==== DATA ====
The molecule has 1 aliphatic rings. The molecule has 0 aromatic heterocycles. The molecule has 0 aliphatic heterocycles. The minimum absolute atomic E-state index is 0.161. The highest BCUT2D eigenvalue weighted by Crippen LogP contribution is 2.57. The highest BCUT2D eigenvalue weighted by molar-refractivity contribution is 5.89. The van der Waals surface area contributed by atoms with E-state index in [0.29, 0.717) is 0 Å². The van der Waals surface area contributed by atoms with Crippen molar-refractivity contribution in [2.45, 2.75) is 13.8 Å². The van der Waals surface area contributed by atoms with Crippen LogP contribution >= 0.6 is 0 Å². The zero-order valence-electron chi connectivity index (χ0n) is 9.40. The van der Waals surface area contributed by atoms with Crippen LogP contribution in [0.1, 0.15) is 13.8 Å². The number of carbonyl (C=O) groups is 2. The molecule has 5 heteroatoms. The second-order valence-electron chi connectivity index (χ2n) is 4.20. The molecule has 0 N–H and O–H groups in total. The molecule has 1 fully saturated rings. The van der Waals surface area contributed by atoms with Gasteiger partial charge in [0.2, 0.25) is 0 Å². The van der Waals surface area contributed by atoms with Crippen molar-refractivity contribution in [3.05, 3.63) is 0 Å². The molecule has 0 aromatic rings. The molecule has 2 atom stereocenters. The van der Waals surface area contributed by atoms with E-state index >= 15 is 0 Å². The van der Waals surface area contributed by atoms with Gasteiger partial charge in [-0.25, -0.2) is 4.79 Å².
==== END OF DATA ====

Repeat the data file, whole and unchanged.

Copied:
The molecule has 1 aliphatic rings. The molecule has 0 aromatic heterocycles. The molecule has 0 aliphatic heterocycles. The minimum absolute atomic E-state index is 0.161. The highest BCUT2D eigenvalue weighted by Crippen LogP contribution is 2.57. The highest BCUT2D eigenvalue weighted by molar-refractivity contribution is 5.89. The van der Waals surface area contributed by atoms with E-state index in [0.29, 0.717) is 0 Å². The van der Waals surface area contributed by atoms with Crippen molar-refractivity contribution in [2.45, 2.75) is 13.8 Å². The van der Waals surface area contributed by atoms with Crippen LogP contribution >= 0.6 is 0 Å². The zero-order valence-electron chi connectivity index (χ0n) is 9.40. The van der Waals surface area contributed by atoms with Crippen LogP contribution in [0.1, 0.15) is 13.8 Å². The number of carbonyl (C=O) groups is 2. The molecule has 5 heteroatoms. The second-order valence-electron chi connectivity index (χ2n) is 4.20. The molecule has 0 N–H and O–H groups in total. The molecule has 1 fully saturated rings. The van der Waals surface area contributed by atoms with Gasteiger partial charge in [0.2, 0.25) is 0 Å². The van der Waals surface area contributed by atoms with Crippen molar-refractivity contribution in [3.05, 3.63) is 0 Å². The molecule has 0 aromatic rings. The molecule has 2 atom stereocenters. The van der Waals surface area contributed by atoms with E-state index >= 15 is 0 Å². The van der Waals surface area contributed by atoms with Gasteiger partial charge in [-0.25, -0.2) is 4.79 Å².